OUTsider Fest Review: Our Future Ends?

Lemurs, dancers, and the question: Are queer spaces going extinct?

I’ll be honest; I didn’t expect to like the lemurs.

Going into director Clement Goldberg’s OUR FUTURE ENDS, OUTsider Festival’s 2019 kickoff event described as a multidisciplinary, satirical parable about anthropomorphized lemurs and their colonization-caused extinction, I felt like I’d been thrown into the deep end of a postmodern art pool.

A scene from Clement Goldberg’s OUR FUTURE ENDS (Photo provided by Curran Nault)

And while there were definitely parts of the performance that I am still making sense of, the deeper parallel and the questions it posed took center stage, along with the unmistakable essence of humanity embodied by both actors and lemurs alike.

As City Council Member Jimmy Flannigan said in his opening remarks – before declaring February 20 to be Austin’s official OUTsider Day (Happy belated OUTsider Day!) – queer art exists to push the limits of how we define the LGBTQ, and how we welcome everyone. And something in this performance, while zooming in on our queerness, simultaneously expanded who we include as everyone, identifying humanness. I mean, if you can find the humanity in stop-animated lemurs, I think you can find the humanity in your neighbor.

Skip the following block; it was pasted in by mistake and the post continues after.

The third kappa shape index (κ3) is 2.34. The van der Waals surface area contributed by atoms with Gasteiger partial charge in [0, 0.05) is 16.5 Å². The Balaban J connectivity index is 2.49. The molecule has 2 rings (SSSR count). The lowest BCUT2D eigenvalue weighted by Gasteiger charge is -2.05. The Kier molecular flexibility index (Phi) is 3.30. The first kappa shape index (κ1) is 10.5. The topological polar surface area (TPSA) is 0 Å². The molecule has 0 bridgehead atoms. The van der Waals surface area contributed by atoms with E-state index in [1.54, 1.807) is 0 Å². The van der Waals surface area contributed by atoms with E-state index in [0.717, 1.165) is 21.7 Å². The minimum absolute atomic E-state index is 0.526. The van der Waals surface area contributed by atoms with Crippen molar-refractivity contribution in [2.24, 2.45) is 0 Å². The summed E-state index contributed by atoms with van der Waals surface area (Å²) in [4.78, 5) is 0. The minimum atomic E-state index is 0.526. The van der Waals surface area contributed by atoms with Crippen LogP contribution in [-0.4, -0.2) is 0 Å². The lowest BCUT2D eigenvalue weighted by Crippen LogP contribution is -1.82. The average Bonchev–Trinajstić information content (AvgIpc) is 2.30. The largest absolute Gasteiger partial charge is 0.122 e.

The performance utilized lemurs and actors as complementary halves of the human whole. The lemurs – deadpan, slow in cadence, and ever relatable in their self-consciousness – were a literal embodiment of those awkward silences that are so indicatively human. That the entire audience could laugh at them demonstrated a recognition and ability to laugh at ourselves. The actors, best described by their dancing with free-spirited abandon, not necessarily graceful but perhaps what dancing looked like before society defined it, carried our other half. Together, they showcased our duality of stiff and fluid, and always able to be laughed at with humility and always able to hit deeper notes, whether with bluntness or verbal exploration.

The final stage projected a sun-shone orange canyon on screen with the lights flashing and music pleading for someone to move. For minutes on end, it felt like a challenge for some bold, or stupid, audience member to fill the space and dance up there, like the actors had been. And when no one did, and the credits hit the screen as the music died down, I felt a sense of sorrow. There were no lemurs left; they were extinct. There were no people left; they were extinct.

All of this goes into what seems to be Goldberg’s urgent question: Are our queer spaces going extinct? And will we follow?

While OUR FUTURE ENDS is about defining and poking fun at our humanity as well as the colonization and commodification of it, its parallel to queer folk begs the question of our own extinction. More than just a lesson, this performance served as a wake up call and a warning of our fears for the planet and for our queer communities.

OUTsider Festival runs Wed., Feb. 20 through Sun., Feb. 24, (mostly) at the Vortex, 2307 Manor Rd. Badges are available online. Individual tickets are issued 10 minutes before each show after badge holders have been seated. For more on the fest, see our Chron Events listing.

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